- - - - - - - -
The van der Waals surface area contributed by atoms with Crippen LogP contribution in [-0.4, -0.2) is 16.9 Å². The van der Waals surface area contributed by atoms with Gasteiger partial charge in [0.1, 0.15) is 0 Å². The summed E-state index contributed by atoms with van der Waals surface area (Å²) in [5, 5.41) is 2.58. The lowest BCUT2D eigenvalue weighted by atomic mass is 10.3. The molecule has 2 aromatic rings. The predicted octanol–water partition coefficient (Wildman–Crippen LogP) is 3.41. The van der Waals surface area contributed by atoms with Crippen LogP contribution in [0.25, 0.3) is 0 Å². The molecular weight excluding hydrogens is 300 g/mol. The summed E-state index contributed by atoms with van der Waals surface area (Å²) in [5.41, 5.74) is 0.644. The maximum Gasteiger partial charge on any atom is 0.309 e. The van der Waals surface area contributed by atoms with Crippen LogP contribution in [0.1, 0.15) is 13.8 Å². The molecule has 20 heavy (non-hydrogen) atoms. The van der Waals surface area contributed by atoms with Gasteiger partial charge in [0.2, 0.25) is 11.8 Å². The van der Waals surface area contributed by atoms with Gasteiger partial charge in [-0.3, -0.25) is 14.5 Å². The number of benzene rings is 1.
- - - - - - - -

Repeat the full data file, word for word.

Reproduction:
The van der Waals surface area contributed by atoms with Crippen LogP contribution in [-0.4, -0.2) is 16.9 Å². The van der Waals surface area contributed by atoms with Gasteiger partial charge in [0.1, 0.15) is 0 Å². The summed E-state index contributed by atoms with van der Waals surface area (Å²) in [5, 5.41) is 2.58. The lowest BCUT2D eigenvalue weighted by atomic mass is 10.3. The molecule has 2 aromatic rings. The predicted octanol–water partition coefficient (Wildman–Crippen LogP) is 3.41. The van der Waals surface area contributed by atoms with Crippen LogP contribution in [0.25, 0.3) is 0 Å². The molecular weight excluding hydrogens is 300 g/mol. The summed E-state index contributed by atoms with van der Waals surface area (Å²) in [5.41, 5.74) is 0.644. The maximum Gasteiger partial charge on any atom is 0.309 e. The van der Waals surface area contributed by atoms with Crippen LogP contribution in [0.1, 0.15) is 13.8 Å². The molecule has 20 heavy (non-hydrogen) atoms. The van der Waals surface area contributed by atoms with Gasteiger partial charge in [0.2, 0.25) is 11.8 Å². The van der Waals surface area contributed by atoms with Gasteiger partial charge in [-0.3, -0.25) is 14.5 Å². The number of benzene rings is 1.